That apology cleared the way for the biggest-ever Dutch trade mission to Indonesia in November 2013, led by Rutte, which now-Foreign Affairs Minister Retno Marsudi, who at the time was the Indonesian ambassador to the Netherlands, called "a big success."

After President Joko Widodo took office in 2014 and launched his no-holds-barred anti-drugs campaign, reintroducing executions of drug convicts, Indonesia-Netherlands ties took a plunge, however. Koenders even recalled the ambassador in Jakarta, Rob Swartbol, after Indonesia executed Dutch national Ang Kiem Soei, with Dutch and European Union officials voicing their strong objections to the death penalty.

Foreign direct investment

Rutte, the Dutch PM, is a member of the historically pro-business People's Party for Freedom and Democracy (VVD), which wanted to sell the Dutch military’s tanks to Indonesia in 2012 regardless of human rights concerns expressed by opposition parties in parliament. His time at the helm has indeed provided a major boost in Netherlands-Indonesia trade ties.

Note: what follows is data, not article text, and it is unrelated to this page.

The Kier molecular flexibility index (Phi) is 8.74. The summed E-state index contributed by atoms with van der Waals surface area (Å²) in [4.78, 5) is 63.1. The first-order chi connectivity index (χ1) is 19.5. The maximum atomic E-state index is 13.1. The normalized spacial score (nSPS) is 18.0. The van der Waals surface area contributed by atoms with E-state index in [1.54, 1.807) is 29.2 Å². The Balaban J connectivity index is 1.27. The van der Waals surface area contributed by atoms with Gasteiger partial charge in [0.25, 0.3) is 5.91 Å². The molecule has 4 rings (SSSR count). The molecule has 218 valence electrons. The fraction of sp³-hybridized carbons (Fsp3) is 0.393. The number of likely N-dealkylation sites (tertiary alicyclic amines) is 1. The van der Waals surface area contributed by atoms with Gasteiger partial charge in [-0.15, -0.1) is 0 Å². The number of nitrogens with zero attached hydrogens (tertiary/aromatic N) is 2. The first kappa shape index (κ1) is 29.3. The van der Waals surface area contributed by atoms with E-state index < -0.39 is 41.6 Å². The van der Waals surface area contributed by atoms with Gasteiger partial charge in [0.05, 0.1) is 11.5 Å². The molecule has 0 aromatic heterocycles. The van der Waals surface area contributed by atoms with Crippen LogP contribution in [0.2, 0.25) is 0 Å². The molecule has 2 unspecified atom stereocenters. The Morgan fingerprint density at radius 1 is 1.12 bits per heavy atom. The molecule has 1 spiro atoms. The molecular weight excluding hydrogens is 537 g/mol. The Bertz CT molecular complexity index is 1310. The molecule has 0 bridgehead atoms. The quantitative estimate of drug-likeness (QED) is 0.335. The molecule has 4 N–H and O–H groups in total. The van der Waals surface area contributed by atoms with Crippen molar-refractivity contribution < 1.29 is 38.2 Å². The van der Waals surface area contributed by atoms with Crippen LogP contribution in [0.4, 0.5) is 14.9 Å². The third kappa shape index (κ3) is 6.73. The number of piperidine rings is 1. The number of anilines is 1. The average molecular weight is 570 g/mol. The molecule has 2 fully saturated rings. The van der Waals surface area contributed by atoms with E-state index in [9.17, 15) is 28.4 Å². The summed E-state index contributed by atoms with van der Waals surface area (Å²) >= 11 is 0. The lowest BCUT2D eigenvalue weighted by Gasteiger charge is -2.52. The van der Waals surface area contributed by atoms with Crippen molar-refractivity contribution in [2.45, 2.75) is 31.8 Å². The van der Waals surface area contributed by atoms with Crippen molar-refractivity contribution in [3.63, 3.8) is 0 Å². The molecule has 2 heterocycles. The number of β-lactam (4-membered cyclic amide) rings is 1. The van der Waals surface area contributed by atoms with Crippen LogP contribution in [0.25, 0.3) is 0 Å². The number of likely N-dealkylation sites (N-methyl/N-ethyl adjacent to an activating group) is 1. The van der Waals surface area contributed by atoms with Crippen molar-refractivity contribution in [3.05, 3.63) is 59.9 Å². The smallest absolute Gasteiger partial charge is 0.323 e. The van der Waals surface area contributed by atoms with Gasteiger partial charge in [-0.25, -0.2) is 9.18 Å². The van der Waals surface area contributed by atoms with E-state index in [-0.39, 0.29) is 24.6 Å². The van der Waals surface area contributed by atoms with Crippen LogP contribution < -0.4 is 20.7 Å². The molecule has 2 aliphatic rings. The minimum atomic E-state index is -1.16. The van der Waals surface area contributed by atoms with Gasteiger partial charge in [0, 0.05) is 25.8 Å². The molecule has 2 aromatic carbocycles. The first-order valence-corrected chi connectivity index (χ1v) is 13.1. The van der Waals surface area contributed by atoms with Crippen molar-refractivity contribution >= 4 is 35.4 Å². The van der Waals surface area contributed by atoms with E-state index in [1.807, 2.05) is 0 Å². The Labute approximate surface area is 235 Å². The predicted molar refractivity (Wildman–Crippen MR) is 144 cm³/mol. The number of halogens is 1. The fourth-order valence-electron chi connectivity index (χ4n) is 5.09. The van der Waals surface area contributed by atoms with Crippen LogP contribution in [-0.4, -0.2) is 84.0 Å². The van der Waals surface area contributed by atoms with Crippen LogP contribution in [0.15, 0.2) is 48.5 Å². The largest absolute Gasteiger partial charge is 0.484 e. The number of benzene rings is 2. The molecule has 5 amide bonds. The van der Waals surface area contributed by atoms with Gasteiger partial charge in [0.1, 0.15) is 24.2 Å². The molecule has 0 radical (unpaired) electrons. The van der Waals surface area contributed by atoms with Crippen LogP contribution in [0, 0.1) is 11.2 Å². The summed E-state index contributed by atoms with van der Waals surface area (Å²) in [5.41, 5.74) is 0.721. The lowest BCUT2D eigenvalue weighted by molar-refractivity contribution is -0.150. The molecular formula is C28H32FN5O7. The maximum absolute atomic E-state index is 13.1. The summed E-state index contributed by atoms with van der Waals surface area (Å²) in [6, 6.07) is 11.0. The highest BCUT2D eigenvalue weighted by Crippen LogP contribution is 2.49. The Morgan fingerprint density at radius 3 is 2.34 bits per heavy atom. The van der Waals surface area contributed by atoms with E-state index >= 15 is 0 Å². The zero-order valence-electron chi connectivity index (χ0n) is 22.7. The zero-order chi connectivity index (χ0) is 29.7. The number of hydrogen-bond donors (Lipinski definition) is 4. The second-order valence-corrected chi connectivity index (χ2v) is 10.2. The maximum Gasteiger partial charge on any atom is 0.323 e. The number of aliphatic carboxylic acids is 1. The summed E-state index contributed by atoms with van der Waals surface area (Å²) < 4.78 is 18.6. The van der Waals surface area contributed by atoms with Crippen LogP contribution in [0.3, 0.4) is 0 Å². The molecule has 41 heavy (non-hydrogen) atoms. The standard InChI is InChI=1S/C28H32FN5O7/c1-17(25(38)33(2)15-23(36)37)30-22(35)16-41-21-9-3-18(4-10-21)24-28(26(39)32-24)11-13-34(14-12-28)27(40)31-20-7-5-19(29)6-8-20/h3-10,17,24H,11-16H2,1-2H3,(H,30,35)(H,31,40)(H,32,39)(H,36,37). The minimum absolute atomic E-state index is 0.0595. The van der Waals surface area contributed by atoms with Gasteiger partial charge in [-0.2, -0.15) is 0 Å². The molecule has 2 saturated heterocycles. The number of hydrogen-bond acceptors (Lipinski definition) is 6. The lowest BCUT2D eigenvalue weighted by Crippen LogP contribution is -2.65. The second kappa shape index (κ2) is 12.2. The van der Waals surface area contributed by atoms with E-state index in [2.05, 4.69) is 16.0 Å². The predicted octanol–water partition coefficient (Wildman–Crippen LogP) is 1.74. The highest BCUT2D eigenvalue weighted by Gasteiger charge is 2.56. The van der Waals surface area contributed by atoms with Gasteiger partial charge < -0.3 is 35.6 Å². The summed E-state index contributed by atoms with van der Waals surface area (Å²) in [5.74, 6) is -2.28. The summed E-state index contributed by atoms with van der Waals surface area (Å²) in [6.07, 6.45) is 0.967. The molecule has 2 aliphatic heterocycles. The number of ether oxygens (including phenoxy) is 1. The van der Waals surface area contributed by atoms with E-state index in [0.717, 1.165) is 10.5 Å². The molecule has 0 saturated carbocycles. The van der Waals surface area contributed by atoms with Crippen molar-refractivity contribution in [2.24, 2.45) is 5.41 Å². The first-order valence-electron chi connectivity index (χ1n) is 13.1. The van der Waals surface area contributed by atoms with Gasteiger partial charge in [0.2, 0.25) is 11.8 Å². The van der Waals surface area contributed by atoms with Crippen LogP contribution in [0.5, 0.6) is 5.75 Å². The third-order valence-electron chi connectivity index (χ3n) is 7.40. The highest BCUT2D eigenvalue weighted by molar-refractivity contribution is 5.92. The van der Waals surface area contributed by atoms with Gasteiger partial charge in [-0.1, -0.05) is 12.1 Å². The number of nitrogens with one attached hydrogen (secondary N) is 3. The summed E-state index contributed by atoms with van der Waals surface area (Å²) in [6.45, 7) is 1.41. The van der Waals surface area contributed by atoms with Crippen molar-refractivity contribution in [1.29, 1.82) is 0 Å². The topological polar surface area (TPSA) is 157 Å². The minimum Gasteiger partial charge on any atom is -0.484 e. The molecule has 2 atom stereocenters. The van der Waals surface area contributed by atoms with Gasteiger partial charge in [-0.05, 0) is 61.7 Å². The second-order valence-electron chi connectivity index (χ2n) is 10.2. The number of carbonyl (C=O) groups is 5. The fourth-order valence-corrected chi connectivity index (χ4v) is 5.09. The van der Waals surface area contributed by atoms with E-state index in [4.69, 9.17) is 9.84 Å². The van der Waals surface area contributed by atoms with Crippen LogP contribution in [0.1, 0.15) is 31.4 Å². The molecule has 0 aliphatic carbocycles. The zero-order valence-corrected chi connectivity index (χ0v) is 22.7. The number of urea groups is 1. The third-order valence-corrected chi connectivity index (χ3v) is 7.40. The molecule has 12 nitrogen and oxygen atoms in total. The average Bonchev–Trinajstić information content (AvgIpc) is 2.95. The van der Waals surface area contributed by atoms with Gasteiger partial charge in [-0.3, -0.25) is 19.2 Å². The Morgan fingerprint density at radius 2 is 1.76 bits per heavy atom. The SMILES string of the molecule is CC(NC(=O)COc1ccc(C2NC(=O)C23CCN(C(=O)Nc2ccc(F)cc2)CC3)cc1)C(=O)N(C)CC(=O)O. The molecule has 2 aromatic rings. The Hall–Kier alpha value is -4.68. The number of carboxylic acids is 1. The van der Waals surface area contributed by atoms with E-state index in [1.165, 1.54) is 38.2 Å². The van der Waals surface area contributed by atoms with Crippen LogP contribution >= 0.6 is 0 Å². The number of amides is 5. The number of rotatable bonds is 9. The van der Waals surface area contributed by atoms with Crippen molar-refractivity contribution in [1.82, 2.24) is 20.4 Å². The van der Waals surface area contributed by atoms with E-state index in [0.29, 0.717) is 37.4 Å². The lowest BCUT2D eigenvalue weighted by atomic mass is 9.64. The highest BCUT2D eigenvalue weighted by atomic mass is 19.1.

The Netherlands was the third-biggest investor in Indonesia in the fourth quarter of 2015, data from the Investment Coordinating Board (BKPM) shows, after Singapore and Hong Kong but beating Asian powerhouses such as China (without Hong Kong), Japan and South Korea.

Dutch companies poured a total of almost $400 million into 174 Indonesian projects in the last three months of the year, the BKPM says.

For the whole year, investment realization from the Netherlands stood at $1.3 billion, the fourth-highest number after Singapore, Malaysia and Japan.

The Netherlands has also played a key role in the National Capital Integrated Coastal Development (NCICD) project, better known as the Jakarta Sea Wall. Koenders was scheduled to visit Pluit in North Jakarta together with the capital’s governor, Basuki Tjahaja Purnama, or Ahok, to see for himself what is being done in one of Jakarta's lowest-lying and most flood-prone areas.